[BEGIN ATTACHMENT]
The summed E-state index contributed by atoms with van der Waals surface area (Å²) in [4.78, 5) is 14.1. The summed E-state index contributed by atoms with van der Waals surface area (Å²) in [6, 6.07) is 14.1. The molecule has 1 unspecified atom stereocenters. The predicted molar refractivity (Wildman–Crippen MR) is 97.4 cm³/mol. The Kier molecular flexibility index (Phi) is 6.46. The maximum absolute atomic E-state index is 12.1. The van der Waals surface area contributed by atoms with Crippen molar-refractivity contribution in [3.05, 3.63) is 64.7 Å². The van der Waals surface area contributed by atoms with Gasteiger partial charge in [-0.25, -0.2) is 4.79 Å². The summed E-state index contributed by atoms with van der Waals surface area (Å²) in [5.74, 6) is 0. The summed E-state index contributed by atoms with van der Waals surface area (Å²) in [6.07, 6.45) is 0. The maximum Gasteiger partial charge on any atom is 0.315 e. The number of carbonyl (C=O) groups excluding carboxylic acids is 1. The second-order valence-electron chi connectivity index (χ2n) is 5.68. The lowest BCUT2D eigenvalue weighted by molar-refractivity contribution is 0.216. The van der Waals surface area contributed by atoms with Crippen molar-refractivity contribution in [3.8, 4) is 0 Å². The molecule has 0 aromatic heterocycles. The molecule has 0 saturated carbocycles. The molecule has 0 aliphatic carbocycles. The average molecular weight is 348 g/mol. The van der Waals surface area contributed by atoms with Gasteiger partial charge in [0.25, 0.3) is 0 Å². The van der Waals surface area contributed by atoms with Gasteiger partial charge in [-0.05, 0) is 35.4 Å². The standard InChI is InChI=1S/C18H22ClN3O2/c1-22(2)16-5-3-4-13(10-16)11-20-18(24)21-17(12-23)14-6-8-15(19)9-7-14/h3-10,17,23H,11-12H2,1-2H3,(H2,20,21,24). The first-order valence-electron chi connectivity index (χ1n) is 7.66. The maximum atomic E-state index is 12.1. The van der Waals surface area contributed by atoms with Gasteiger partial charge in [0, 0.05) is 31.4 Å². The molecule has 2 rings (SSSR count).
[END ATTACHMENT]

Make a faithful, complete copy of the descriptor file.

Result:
The summed E-state index contributed by atoms with van der Waals surface area (Å²) in [4.78, 5) is 14.1. The summed E-state index contributed by atoms with van der Waals surface area (Å²) in [6, 6.07) is 14.1. The molecule has 1 unspecified atom stereocenters. The predicted molar refractivity (Wildman–Crippen MR) is 97.4 cm³/mol. The Kier molecular flexibility index (Phi) is 6.46. The maximum absolute atomic E-state index is 12.1. The van der Waals surface area contributed by atoms with Crippen molar-refractivity contribution in [3.05, 3.63) is 64.7 Å². The van der Waals surface area contributed by atoms with Gasteiger partial charge in [-0.25, -0.2) is 4.79 Å². The summed E-state index contributed by atoms with van der Waals surface area (Å²) in [5.74, 6) is 0. The summed E-state index contributed by atoms with van der Waals surface area (Å²) in [6.07, 6.45) is 0. The maximum Gasteiger partial charge on any atom is 0.315 e. The number of carbonyl (C=O) groups excluding carboxylic acids is 1. The second-order valence-electron chi connectivity index (χ2n) is 5.68. The lowest BCUT2D eigenvalue weighted by molar-refractivity contribution is 0.216. The van der Waals surface area contributed by atoms with Crippen molar-refractivity contribution in [3.8, 4) is 0 Å². The molecule has 0 aromatic heterocycles. The molecule has 0 saturated carbocycles. The molecule has 0 aliphatic carbocycles. The average molecular weight is 348 g/mol. The van der Waals surface area contributed by atoms with Gasteiger partial charge in [0.25, 0.3) is 0 Å². The van der Waals surface area contributed by atoms with Gasteiger partial charge in [-0.05, 0) is 35.4 Å². The standard InChI is InChI=1S/C18H22ClN3O2/c1-22(2)16-5-3-4-13(10-16)11-20-18(24)21-17(12-23)14-6-8-15(19)9-7-14/h3-10,17,23H,11-12H2,1-2H3,(H2,20,21,24). The first-order valence-electron chi connectivity index (χ1n) is 7.66. The maximum atomic E-state index is 12.1. The van der Waals surface area contributed by atoms with Gasteiger partial charge in [0, 0.05) is 31.4 Å². The molecule has 2 rings (SSSR count).